Dane Fletcher, however, is still kicking around and has a lot of value to the team. The 6'2", 245-pound linebacker has played mostly in the middle throughout his five-year career and has also offered contributions on special teams. He spent the first four years of his career in New England, so he already knows this system, which is an added bonus if he ever needs to step in to a bigger role in a pinch.
To get all that value out of a player at a contract worth only $745,000, according to ESPN's Mike Reiss, is quite the bargain. The Patriots are hoping, however, that they never have to take out a claim on their insurance policy.
The running back position has been and will always be by committee for the Patriots, and that may hold true this year more than ever. Former New Orleans Saints running back Travaris Cadet may be a running back by name only, having totaled 45 receptions against only 11 rushing attempts in his three-year career.
That imbalance could be due in part to his ability to line up wide as a receiver, a skill which was used to its fullest in Saints head coach Sean Payton's innovative offense and one the Patriots have used in their backs over the years. Running backs like Kevin Faulk, Danny Woodhead and Shane Vereen have all exhibited that ability at one point or another in their career.
Two things those backs could do that Cadet has not yet proved he can do is run the ball between the tackles and block in blitz protection. Cadet hasn't played much of a role in pass protection, with only seven snaps in pass protection in 2014 and eight snaps his entire Saints career, per Pro Football Focus.
If Cadet aims to become the full-time third-down back in the Patriots offense, he'll have to brush up in that area first.
With the quantity, and quality, of cornerbacks the Patriots lost this offseason, it should come as no surprise that the team went on a shopping spree of cornerbacks of all shapes and sizes.
At 5'9" and 195 pounds, no one will confuse former Atlanta Falcons cornerback Robert McClain as a physically imposing perimeter cornerback, but his abilities have always been best suited for the slot. That being said, his performance has not always been sterling.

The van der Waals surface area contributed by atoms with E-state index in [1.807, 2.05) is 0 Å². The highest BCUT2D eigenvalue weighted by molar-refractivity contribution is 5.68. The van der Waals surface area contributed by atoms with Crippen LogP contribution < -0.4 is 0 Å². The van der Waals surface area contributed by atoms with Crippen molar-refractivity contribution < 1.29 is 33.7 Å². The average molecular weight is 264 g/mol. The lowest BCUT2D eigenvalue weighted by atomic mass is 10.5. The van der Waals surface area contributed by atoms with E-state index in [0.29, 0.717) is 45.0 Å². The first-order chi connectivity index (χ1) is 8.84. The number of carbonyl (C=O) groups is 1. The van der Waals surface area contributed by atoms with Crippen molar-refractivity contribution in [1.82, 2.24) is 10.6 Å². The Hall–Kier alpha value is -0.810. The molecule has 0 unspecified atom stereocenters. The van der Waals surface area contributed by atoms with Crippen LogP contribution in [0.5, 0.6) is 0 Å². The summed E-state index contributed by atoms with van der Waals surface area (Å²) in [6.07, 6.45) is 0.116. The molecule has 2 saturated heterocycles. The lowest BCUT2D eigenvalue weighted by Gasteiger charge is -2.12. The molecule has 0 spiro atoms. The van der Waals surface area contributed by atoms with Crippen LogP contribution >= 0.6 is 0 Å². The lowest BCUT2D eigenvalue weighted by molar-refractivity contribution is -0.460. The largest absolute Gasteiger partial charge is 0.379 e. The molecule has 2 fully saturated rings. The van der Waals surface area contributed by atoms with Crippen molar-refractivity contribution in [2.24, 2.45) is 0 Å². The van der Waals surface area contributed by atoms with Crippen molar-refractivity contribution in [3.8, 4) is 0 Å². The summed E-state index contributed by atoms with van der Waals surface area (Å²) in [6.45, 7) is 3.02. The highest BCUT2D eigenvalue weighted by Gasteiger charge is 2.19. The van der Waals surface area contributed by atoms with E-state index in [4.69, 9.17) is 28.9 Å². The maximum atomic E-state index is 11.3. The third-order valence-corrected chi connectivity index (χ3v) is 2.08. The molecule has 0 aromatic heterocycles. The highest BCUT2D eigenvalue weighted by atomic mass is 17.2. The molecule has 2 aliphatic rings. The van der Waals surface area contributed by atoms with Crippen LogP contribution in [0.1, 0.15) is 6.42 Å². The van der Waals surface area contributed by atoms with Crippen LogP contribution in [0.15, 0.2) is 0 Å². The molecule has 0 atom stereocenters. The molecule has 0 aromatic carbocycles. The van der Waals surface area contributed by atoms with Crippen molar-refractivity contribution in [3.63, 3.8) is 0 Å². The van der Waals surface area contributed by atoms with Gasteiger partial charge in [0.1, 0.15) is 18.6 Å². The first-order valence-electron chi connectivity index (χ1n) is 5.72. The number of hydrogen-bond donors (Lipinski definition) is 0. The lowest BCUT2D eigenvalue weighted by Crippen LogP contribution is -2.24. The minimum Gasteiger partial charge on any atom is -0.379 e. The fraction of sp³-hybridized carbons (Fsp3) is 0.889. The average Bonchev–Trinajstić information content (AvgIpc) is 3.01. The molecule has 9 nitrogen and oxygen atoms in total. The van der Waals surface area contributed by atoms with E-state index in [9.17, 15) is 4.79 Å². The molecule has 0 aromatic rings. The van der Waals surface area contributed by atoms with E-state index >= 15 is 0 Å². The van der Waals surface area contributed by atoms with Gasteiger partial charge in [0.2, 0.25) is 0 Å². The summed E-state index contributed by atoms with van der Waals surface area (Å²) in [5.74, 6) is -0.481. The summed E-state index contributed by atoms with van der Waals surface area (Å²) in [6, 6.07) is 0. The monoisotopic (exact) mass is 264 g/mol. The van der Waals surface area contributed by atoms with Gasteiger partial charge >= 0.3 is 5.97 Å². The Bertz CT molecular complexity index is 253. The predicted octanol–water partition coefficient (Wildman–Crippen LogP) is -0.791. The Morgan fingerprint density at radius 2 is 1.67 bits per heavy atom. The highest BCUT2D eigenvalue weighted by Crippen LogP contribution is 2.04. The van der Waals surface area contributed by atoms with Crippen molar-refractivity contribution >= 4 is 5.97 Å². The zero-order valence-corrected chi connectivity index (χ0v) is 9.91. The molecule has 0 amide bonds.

According to Pro Football Focus, McClain was in the bottom 10 in the league (out of 45 qualifying corners) in yards per coverage snap and coverage snaps per reception in 2013 and in the bottom 20 (out of 61 qualifying corners) in both categories in 2014.
The Patriots hope that a change of scenery can bring about more success for McClain.
The most recent addition to the team could also be one of the most important. As the third-string quarterback, Matt Flynn wouldn't ordinarily see much (if any) action in meaningful games, but with Tom Brady's four-game suspension looming large, Flynn is one Jimmy Garoppolo injury away from being "the guy" for the Patriots until Brady returns.
The former Green Bay Packers quarterback is no stranger to filling in for an injured passer; he started four games for the Packers in 2013 when Aaron Rodgers was out with a broken collarbone. Flynn guided his team to a 2-2 record in that time, with a 61.4 completion percentage, seven touchdowns and four interceptions.
Flynn would not be asked to carry the burden of the franchise; most likely, he would be called upon to keep the team afloat and to manage the offense in a short stint in a true emergency-type situation—and that's assuming he even makes the roster.
Flynn had an effective performance against the Patriots in his first-ever NFL start way back in 2010, but he didn't do much more than manage the game. If he can do that for the Patriots instead of against them, they should be OK in any brief period of time that he would be the starter.